An acclaimed novelist, poet, environmentalist, and farmer argues for a deeper connection to the land and community for the sake of America’s future. Since its publication in 1977, The Unsettling of America has been recognized as a classic of American letters. Wendell Berry argues that good farming is a cultural and spiritual discipline. Todays agribusiness, however, takes farming out of its cultural context and away from families. As a result, we as a nation are more estranged from the land—and from the intimate knowledge, love, and care of it. Sadly, as Berry notes in his Afterword, his arguments and observations are more relevant than ever. We continue to suffer loss of community, the devaluation of human work, and the destruction of nature under an economic system dedicated to the mechanistic pursuit of products and profits. Although “this book has not had the happy fate of being proved wrong,” Berry writes, there are good people working “to make something comely and enduring of our life on this earth.” Wendell Berry is one of those people, writing and working, as ever, with passion, eloquence, and conviction. “Wendell Berry is one of those rare individuals who speaks to us always of responsibility, of the individual cultivation of an active and aware participation in the arts of life.” —The Bloomsbury Review “[Berry’s] poems, novels and essays . . . are probably the most sustained contemporary articulation of America’s agrarian, Jeffersonian ideal.” —Publishers Weekly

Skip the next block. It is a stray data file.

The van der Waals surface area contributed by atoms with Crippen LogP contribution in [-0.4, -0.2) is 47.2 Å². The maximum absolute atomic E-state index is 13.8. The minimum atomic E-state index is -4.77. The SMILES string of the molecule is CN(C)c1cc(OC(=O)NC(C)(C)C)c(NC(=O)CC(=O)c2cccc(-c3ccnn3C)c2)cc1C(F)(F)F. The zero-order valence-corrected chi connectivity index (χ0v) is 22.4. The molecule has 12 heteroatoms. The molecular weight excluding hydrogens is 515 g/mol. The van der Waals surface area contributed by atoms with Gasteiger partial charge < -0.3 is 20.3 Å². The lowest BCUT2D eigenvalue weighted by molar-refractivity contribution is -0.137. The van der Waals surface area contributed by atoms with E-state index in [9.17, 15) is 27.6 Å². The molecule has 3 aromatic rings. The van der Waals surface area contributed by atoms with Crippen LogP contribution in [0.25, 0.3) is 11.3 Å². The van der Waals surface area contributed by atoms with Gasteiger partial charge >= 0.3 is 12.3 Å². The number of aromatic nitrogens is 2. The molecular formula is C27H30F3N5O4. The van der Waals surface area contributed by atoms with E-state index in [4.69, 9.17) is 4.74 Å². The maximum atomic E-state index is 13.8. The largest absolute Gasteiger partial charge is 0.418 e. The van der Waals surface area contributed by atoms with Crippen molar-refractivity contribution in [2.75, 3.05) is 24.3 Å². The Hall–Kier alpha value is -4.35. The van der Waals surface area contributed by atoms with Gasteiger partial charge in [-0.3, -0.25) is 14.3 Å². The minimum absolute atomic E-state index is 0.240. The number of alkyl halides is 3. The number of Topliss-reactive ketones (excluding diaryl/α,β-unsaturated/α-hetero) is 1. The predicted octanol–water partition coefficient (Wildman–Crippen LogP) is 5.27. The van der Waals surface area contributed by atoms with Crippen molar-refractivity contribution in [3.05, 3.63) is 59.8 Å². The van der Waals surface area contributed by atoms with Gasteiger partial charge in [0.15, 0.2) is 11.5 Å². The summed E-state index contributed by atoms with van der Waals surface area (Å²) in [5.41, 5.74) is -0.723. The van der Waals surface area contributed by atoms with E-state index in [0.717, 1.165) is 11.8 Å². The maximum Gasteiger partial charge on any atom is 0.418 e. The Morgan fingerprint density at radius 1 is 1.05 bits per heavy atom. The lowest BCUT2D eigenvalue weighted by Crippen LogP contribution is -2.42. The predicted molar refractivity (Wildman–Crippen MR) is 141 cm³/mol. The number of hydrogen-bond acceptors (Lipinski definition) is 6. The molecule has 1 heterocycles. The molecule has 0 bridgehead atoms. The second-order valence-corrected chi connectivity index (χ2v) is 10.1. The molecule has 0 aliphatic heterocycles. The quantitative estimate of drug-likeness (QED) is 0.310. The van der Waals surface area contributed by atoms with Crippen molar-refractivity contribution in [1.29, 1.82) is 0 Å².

A critical inquiry into the ways Americans have exploited and continue to exploit the land that sustains them, tracing attitudes toward and methods of farming from the eighteenth century to the present
The essays in The Gift of Good Land are as true today as when they were first published in 1981; the problems addressed here are still with us and the solutions no nearer to hand. One of the insistent themes of this book is the interdependence, the wholeness, the oneness of people, the land, weather, animals, and family. To touch one is to tamper with them all. We live in one functioning organism whose separate parts are artificially isolated by our culture. The twenty-four essays in this collection cover a variety of subjects; the author's journeys to the Peruvian Andes, to the desert of southern Arizona, and to Amish country to study the evolution of ancient native agricultural practices. In Solving for Pattern,” Mr. Berry lists fourteen critical standards for solving agricultural problems that can just as easily be used as standards for solving personal and family problems. In the title essay, the author examines our Judeo-Christian heritage to discover parallels with the Buddhist doctrine of right livelihood” or right occupation.” He develops the compelling argument that the gift” of good land has strings attached. We have it only on loan and only for as long as we practice good stewardship.
This book is broad and leisurely and important. Something like the river itself on which Wendell Berry lives. It is full of wide and flowing thoughts and one thing leads to another in the manner that nature intended or used to. The language ranges from the grave and beautiful to the sharp and specific, depending on the need to express the vast variety of subjects he presents. The Nation The title of this book is taken from an account by Thomas F. Hornbein on his travels in the Himalayas. It seemed to me, Horenbein wrote, that here man lived in continuous harmony with the land, as much as briefly a part of it as all its other occupants. Wendell Berry's second collection of essays, A Continuous Harmony was first published in 1972, and includes the seminal Think Little, which was printed in The Last Whole Earth Catalogue and reprinted around the globe, and the splendid centerpiece, Discipline and Hope, an insightful and articulate essay making a case for what he calls a new middle.